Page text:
Ford is non-binary: "I just feel like me"

12 Apr 2022 10:08

People who do not belong in the category ''man'' or ''woman'' are often confronted with resistance and a lack of understanding. Ford Curlingford (they/them) is a non-binary student of Communication & Multimedia Design at the AUAS. Ford is also a photographer and makes films about queer stories and people who are not often heard in society. Ford hopes to increase visibility and understanding at the AUAS about being non-binary.

A quest to find myself

"For me, being non-binary means that I don't feel comfortable with the gender norms of male and female. I just feel like me, with masculine but also feminine sides. I don't want to choose between them. I used to play only with boys and practised what you might call 'masculine' sports such as mountain biking and climbing. However, as a result of the expectations from my peers, I started to behave more and more like a female. I became a stewardess and forgot my masculine side a bit. Frequent travelling and being on my own triggered a search for myself. I read many articles on gender identity and discovered that how I felt corresponded to being non-binary. Hormone treatments allowed me to finally have a lower voice. That did so much for my self-confidence. Hard to believe that your voice can give you so much power."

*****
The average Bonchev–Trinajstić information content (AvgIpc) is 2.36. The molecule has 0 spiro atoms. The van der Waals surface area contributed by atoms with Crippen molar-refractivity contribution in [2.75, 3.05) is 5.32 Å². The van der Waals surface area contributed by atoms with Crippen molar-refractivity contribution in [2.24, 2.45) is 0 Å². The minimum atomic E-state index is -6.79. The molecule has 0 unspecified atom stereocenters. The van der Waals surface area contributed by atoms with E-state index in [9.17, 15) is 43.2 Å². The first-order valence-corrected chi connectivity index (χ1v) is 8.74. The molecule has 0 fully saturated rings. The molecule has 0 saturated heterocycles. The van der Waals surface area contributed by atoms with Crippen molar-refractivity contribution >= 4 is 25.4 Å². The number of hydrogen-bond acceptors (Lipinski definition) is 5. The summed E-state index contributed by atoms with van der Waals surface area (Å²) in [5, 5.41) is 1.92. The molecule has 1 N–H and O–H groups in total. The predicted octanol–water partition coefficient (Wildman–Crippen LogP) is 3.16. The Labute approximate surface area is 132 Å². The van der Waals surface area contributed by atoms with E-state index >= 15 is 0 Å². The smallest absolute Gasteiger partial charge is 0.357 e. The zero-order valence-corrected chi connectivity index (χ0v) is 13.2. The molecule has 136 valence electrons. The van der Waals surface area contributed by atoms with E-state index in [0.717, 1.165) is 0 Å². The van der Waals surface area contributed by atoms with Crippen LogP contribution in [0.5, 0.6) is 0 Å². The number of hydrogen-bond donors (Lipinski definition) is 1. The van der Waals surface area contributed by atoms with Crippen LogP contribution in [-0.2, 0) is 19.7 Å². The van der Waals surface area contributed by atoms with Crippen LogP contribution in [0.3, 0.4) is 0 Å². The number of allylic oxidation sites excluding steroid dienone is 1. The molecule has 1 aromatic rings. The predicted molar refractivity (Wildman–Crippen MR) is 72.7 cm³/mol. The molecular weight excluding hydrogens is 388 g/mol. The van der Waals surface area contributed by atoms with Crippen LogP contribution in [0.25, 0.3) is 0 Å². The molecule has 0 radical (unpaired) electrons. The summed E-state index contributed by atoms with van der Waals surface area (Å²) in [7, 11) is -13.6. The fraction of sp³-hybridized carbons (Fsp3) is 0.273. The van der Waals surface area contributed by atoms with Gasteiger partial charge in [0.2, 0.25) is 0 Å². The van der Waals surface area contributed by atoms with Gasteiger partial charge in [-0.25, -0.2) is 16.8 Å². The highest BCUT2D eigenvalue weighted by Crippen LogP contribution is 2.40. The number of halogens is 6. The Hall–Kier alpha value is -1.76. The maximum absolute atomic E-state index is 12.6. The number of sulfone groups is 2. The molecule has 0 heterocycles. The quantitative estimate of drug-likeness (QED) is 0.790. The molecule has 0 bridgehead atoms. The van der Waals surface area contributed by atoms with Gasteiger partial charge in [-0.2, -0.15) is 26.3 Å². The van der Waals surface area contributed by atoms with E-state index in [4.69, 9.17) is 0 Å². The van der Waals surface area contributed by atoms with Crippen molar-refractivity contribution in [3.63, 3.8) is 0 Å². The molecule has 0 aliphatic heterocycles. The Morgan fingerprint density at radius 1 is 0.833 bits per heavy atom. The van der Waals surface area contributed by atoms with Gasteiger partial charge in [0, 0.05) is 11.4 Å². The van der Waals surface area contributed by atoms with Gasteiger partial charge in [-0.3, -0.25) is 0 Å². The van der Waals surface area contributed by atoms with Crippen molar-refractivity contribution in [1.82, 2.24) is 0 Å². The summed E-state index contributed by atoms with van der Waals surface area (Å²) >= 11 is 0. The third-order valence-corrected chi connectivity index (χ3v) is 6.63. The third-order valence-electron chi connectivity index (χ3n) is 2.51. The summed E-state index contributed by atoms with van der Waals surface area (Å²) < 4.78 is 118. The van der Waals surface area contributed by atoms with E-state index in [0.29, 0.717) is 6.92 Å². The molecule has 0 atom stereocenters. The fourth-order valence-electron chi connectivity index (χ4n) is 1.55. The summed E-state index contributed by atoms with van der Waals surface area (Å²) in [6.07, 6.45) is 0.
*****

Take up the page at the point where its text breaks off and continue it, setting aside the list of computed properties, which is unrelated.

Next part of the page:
All-gender toilets

Since October 2021, every AUAS building has an all-gender toilet group that can be used by anyone who does not feel comfortable in a male or female toilet. Ford is delighted. "In the beginning I would just go to the men's or women's toilet. But as I became more comfortable with my gender identity, I felt pressure every time I had to make a choice between male and female. When I go to the women's toilet it feels like I'm denying myself, and when I go to the men's toilet I exaggerate my masculinity to get in."

Out of your safety bubble

"When I came out as non-binary, my friends’ reactions were positive, but some teachers and fellow students find it difficult to understand. Some teachers still address me as 'she' or call me by my girl name. That really sets me off." Ford hopes that awareness of being non-binary will increase at the AUAS. "If we make space for dialogue, people could step out of their safety bubble and discover other narratives. This can create more understanding." Ford would encourage other non-binary youth to seek out groups that listen to them. "Find your own people, people who make you feel connected and loved."

A lot of people still have to adapt to gender-neutral pronouns, such as they/them/theirs. AUAS student Beate van Garderen designed a prototype for a speech app to practise this. Do you have a question about diversity and inclusion at the AUAS? Or do you have an idea or suggestion? Mail us at Do you want to meet fellow students or colleagues who are involved with the LGBTQI+ community? Please send an e-mail to